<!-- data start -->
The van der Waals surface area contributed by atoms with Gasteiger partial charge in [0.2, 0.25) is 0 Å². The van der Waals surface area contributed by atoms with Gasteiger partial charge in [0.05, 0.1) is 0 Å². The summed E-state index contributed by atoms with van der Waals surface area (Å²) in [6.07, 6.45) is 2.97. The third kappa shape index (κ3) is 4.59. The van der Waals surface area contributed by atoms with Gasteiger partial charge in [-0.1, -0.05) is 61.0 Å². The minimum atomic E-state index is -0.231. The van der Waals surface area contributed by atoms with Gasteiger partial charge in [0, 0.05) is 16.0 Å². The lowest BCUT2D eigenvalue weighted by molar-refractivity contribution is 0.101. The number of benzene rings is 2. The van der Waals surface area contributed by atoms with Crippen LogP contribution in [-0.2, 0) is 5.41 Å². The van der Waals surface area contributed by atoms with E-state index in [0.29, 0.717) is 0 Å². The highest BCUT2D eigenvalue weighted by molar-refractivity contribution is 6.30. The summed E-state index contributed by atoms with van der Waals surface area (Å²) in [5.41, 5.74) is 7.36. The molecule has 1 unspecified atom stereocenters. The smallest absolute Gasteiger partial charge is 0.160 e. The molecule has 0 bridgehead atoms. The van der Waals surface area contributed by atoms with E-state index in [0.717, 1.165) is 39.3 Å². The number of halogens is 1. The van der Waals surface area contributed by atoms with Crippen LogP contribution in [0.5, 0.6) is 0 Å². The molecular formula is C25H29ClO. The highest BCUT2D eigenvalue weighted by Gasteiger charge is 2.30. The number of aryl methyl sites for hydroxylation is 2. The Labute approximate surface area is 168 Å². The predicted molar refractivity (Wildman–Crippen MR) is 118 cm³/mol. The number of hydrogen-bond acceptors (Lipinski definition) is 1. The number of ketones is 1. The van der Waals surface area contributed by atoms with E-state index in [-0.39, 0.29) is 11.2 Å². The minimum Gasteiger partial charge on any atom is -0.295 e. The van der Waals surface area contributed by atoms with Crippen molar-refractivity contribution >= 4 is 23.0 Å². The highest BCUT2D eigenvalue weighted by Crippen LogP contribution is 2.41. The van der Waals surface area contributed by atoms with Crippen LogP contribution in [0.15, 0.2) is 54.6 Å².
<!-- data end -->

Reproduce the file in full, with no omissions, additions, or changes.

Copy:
The van der Waals surface area contributed by atoms with Gasteiger partial charge in [0.2, 0.25) is 0 Å². The van der Waals surface area contributed by atoms with Gasteiger partial charge in [0.05, 0.1) is 0 Å². The summed E-state index contributed by atoms with van der Waals surface area (Å²) in [6.07, 6.45) is 2.97. The third kappa shape index (κ3) is 4.59. The van der Waals surface area contributed by atoms with Gasteiger partial charge in [-0.1, -0.05) is 61.0 Å². The minimum atomic E-state index is -0.231. The van der Waals surface area contributed by atoms with Gasteiger partial charge in [0, 0.05) is 16.0 Å². The lowest BCUT2D eigenvalue weighted by molar-refractivity contribution is 0.101. The number of benzene rings is 2. The van der Waals surface area contributed by atoms with Crippen LogP contribution in [-0.2, 0) is 5.41 Å². The van der Waals surface area contributed by atoms with E-state index in [0.29, 0.717) is 0 Å². The highest BCUT2D eigenvalue weighted by molar-refractivity contribution is 6.30. The summed E-state index contributed by atoms with van der Waals surface area (Å²) in [5.41, 5.74) is 7.36. The molecule has 1 unspecified atom stereocenters. The smallest absolute Gasteiger partial charge is 0.160 e. The molecule has 0 bridgehead atoms. The van der Waals surface area contributed by atoms with E-state index in [0.717, 1.165) is 39.3 Å². The number of halogens is 1. The van der Waals surface area contributed by atoms with Crippen LogP contribution in [0.5, 0.6) is 0 Å². The molecular formula is C25H29ClO. The highest BCUT2D eigenvalue weighted by Gasteiger charge is 2.30. The number of aryl methyl sites for hydroxylation is 2. The Labute approximate surface area is 168 Å². The predicted molar refractivity (Wildman–Crippen MR) is 118 cm³/mol. The number of hydrogen-bond acceptors (Lipinski definition) is 1. The number of ketones is 1. The van der Waals surface area contributed by atoms with E-state index in [-0.39, 0.29) is 11.2 Å². The minimum Gasteiger partial charge on any atom is -0.295 e. The van der Waals surface area contributed by atoms with Crippen molar-refractivity contribution >= 4 is 23.0 Å². The highest BCUT2D eigenvalue weighted by Crippen LogP contribution is 2.41. The van der Waals surface area contributed by atoms with Crippen LogP contribution in [0.15, 0.2) is 54.6 Å².